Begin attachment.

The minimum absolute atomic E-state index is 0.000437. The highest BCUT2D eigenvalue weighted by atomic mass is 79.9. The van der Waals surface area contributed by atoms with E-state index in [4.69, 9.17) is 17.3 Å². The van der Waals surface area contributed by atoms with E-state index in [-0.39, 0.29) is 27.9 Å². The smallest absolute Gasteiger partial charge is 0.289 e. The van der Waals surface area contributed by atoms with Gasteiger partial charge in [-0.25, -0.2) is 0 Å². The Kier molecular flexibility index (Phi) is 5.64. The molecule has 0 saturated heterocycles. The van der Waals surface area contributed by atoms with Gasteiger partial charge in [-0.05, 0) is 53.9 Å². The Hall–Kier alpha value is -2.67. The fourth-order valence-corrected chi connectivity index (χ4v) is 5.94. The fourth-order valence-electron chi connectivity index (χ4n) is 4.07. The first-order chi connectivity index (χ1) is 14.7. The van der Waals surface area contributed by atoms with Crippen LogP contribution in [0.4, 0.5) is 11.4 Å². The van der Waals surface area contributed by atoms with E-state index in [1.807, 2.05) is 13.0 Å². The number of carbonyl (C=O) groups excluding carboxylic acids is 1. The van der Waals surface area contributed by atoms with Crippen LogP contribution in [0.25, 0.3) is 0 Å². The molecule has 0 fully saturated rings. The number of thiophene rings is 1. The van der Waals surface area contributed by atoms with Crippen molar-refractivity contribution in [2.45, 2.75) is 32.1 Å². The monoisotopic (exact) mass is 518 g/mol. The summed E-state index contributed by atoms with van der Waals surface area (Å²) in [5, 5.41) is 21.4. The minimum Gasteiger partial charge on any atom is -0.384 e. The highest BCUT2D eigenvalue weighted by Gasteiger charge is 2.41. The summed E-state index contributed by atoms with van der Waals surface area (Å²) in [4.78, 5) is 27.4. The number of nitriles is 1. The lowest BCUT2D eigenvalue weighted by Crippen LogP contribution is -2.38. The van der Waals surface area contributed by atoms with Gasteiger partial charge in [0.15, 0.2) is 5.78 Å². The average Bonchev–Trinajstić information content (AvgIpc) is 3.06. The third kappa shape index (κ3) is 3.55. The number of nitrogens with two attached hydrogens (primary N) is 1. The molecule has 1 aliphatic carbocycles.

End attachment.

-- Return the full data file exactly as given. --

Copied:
The minimum absolute atomic E-state index is 0.000437. The highest BCUT2D eigenvalue weighted by atomic mass is 79.9. The van der Waals surface area contributed by atoms with E-state index in [4.69, 9.17) is 17.3 Å². The van der Waals surface area contributed by atoms with E-state index in [-0.39, 0.29) is 27.9 Å². The smallest absolute Gasteiger partial charge is 0.289 e. The van der Waals surface area contributed by atoms with Gasteiger partial charge in [-0.25, -0.2) is 0 Å². The Kier molecular flexibility index (Phi) is 5.64. The molecule has 0 saturated heterocycles. The van der Waals surface area contributed by atoms with Gasteiger partial charge in [-0.05, 0) is 53.9 Å². The Hall–Kier alpha value is -2.67. The fourth-order valence-corrected chi connectivity index (χ4v) is 5.94. The fourth-order valence-electron chi connectivity index (χ4n) is 4.07. The first-order chi connectivity index (χ1) is 14.7. The van der Waals surface area contributed by atoms with Crippen LogP contribution in [0.4, 0.5) is 11.4 Å². The van der Waals surface area contributed by atoms with E-state index in [1.807, 2.05) is 13.0 Å². The number of carbonyl (C=O) groups excluding carboxylic acids is 1. The van der Waals surface area contributed by atoms with Crippen LogP contribution in [0.25, 0.3) is 0 Å². The molecule has 0 fully saturated rings. The number of thiophene rings is 1. The van der Waals surface area contributed by atoms with Crippen molar-refractivity contribution in [2.45, 2.75) is 32.1 Å². The monoisotopic (exact) mass is 518 g/mol. The summed E-state index contributed by atoms with van der Waals surface area (Å²) in [5, 5.41) is 21.4. The minimum Gasteiger partial charge on any atom is -0.384 e. The highest BCUT2D eigenvalue weighted by Gasteiger charge is 2.41. The summed E-state index contributed by atoms with van der Waals surface area (Å²) in [4.78, 5) is 27.4. The number of nitriles is 1. The lowest BCUT2D eigenvalue weighted by Crippen LogP contribution is -2.38. The van der Waals surface area contributed by atoms with Gasteiger partial charge in [0.15, 0.2) is 5.78 Å². The average Bonchev–Trinajstić information content (AvgIpc) is 3.06. The third kappa shape index (κ3) is 3.55. The number of nitrogens with two attached hydrogens (primary N) is 1. The molecule has 1 aliphatic carbocycles.